When the lens of addressing barriers to student learning is applied to current reform and restructuring initiatives, the major gaps in policy and practice can be grouped into five fundamental areas (see the Figure). What follows is our effort to highlight the major gaps in each of these areas as our analyses have identified them.
Although the litany of gaps are all too familiar to anyone who works in the field, there are a number of implications that arise from viewing them within the framework provided. These implications are explored in some detail after we comment on each area and list out some of the fundamental gaps in policy and practice
(1)Measures to Abate Economic Inequities/Restrictive Opportunities
Everyone is aware that restricted opportunities affect learning and development. Restricted opportunities stem from a variety of documented factors and play a role in causing learning, behavior, emotional, and health problems. The root of many of these variables can be traced to conditions related to poverty. Thus, measures to abate poverty remain one of the most fundamental areas where major gaps in policy and practice undermine efforts to improve educational outcomes for all youth. As long as so many young people live in poverty, many will confront an enormous range of restricted opportunities that lead to poor school performance, and interveners trying to address such problems increasingly will be overwhelmed. And, of course, not only do youngsters with problems suffer, all public school students are negatively affected as larger proportions of school/community resources are diverted to cope with problems. What makes all this so ironic and poignant is that it exacerbates economic and social inequities by severely limiting who in the society reaps the benefits of formal education and who suffers the consequences of schools where high rates of failure and disaffection are the norm.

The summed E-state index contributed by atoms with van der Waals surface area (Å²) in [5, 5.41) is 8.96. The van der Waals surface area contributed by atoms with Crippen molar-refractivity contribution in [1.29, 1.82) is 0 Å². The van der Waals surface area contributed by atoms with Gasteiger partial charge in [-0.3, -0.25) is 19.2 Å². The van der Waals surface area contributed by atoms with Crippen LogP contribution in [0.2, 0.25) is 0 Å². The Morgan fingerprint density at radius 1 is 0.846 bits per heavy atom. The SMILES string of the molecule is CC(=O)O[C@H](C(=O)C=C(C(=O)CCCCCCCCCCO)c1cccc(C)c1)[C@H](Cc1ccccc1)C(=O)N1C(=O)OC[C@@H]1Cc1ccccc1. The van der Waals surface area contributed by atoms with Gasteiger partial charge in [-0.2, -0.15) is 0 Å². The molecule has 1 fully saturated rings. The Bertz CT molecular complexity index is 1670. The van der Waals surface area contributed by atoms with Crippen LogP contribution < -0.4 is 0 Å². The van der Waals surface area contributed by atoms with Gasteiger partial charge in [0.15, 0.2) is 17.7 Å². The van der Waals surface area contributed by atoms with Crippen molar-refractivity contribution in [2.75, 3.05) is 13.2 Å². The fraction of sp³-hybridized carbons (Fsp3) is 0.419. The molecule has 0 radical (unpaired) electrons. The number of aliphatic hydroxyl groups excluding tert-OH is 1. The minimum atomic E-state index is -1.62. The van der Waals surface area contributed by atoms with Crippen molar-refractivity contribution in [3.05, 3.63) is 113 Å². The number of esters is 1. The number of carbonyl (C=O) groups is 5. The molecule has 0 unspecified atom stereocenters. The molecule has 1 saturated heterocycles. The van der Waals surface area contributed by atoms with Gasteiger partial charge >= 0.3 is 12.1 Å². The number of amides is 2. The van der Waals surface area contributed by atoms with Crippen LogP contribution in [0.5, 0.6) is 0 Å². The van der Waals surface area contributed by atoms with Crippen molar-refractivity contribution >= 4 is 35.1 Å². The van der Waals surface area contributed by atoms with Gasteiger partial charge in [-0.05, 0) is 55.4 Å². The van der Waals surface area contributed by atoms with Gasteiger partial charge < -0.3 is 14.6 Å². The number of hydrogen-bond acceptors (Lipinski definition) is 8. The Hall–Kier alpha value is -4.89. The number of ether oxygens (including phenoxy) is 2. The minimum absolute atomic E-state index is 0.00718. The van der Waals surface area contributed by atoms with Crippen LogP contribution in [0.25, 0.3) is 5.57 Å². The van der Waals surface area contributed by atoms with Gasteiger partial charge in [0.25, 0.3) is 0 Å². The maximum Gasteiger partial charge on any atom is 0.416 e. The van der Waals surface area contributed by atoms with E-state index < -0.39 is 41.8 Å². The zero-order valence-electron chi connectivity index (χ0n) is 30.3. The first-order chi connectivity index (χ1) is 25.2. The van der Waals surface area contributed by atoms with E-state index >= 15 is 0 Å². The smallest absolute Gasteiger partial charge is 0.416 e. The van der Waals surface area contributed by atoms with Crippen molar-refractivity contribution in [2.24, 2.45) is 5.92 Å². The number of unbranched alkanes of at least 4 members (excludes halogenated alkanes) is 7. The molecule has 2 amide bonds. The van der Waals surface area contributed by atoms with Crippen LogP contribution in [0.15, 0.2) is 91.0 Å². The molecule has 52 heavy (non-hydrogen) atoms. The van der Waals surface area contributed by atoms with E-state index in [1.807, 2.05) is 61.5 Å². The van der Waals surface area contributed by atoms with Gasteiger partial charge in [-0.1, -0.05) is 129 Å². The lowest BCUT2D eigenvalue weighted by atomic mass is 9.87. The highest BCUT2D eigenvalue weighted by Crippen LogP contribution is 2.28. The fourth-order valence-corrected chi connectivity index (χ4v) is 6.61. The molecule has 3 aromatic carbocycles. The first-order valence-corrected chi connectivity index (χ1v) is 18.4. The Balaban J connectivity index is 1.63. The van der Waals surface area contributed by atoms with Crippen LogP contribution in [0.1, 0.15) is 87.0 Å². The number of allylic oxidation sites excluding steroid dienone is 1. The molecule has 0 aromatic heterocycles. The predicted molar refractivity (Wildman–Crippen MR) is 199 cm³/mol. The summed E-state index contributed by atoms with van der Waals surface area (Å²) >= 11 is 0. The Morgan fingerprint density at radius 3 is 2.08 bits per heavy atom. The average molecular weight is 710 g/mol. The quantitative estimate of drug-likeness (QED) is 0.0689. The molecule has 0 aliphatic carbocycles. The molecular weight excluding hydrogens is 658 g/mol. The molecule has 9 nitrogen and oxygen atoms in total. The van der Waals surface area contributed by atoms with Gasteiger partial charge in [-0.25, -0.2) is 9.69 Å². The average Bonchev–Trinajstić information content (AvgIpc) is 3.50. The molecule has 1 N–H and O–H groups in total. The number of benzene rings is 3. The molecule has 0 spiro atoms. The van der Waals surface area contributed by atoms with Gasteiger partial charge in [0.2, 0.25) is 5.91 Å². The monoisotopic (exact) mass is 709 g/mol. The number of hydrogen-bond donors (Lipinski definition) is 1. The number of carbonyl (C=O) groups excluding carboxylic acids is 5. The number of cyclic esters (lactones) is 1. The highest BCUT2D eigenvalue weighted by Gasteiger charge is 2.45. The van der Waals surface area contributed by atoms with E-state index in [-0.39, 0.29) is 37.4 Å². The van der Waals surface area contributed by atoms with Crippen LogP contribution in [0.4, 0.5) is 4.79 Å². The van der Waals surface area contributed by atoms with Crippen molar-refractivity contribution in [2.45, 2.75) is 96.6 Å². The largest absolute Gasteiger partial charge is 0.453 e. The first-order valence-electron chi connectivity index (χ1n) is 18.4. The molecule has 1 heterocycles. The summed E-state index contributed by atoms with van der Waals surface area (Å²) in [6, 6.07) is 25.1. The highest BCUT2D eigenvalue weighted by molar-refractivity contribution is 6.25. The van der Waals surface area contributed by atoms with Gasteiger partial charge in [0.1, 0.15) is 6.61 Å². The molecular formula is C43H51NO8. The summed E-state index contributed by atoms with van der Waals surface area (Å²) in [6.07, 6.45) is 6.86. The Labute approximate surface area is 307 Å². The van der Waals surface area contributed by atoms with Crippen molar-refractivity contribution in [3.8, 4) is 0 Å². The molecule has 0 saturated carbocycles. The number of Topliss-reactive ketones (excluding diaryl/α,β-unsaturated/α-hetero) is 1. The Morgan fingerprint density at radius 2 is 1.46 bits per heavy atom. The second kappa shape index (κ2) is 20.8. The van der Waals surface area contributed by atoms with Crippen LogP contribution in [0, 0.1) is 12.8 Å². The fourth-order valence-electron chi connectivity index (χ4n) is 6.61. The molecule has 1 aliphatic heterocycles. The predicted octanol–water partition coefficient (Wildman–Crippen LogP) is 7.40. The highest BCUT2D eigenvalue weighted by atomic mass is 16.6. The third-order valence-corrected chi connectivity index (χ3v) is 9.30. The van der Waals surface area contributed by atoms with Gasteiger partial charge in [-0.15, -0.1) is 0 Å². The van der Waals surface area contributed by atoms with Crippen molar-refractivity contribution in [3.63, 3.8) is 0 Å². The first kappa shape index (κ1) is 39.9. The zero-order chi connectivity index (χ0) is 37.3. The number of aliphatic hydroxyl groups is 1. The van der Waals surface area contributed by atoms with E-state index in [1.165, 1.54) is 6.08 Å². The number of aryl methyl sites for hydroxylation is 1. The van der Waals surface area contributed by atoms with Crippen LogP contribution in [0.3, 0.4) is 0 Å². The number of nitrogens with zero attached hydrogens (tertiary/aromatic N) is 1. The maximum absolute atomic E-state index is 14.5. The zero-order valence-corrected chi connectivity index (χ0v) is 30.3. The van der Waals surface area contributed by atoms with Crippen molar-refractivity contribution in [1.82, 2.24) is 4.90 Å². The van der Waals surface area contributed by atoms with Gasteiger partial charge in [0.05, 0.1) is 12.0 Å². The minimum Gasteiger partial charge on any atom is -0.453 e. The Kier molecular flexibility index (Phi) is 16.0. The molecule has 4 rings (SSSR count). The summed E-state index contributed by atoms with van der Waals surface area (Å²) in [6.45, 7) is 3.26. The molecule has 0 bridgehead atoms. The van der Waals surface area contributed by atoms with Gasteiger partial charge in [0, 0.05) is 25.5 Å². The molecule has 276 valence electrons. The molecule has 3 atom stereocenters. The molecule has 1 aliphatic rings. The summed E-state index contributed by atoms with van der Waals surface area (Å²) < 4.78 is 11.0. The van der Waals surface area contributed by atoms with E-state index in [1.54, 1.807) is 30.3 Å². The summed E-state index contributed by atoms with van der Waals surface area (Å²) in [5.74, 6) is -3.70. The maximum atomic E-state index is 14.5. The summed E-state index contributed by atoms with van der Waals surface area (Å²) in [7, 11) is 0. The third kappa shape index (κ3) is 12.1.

Major Gaps in this Area. There is consensus that current reforms represent woefully inadequate measures to abate the scope of restrictive opportunities that exist in the country. Relevant analyses, reflecting fundamental differences in social and educational philosophy, are readily available and need not be repeated here.
(2) Primary Prevention and Early Age Interventions
The next line of defense in addressing barriers to learning involves primary prevention and early age interventions (e.g., fostering healthy development, promoting public health and safety, developing programs for community recreation and enrichment in poverty impacted areas).
Major Gaps in this Area. Current policies and practices do not ensure
(3) Identification and Amelioration of Learning, Behavior, Emotional and Health Problems as Early as Feasible
Given that primary prevention and early age interventions are not yet a high priority in policy and practice, early identification and amelioration have gained some prominence as the next line of defense. The intent is to combine both facets. With respect to health, the federal government's Early Periodic Screening, Diagnosis, and Treatment initiative has demonstrated both the potential and the inadequacies of current policy and practice related to early identification and amelioration. In an era of reduced public expenditures, insufficient underwriting of this program has curtailed aggressive outreach and tailoring of strategies to reach various population groups. Even more basic is the lack of resources for ensuring that medical, dental, and mental health treatments are available and accessible. Consequently, in many cases, significant treatable problems are found, but families cannot be connected with appropriate treatment. In schools, comparable gaps are seen in the dearth of programs that (a) provide immediate support to students when they begin to perform poorly academically and (b) anticipate and provide immediate support for those experiencing difficulty adjusting to school, making other transitions, or responding to crises -- all of which are strongly associated with poor academic performance.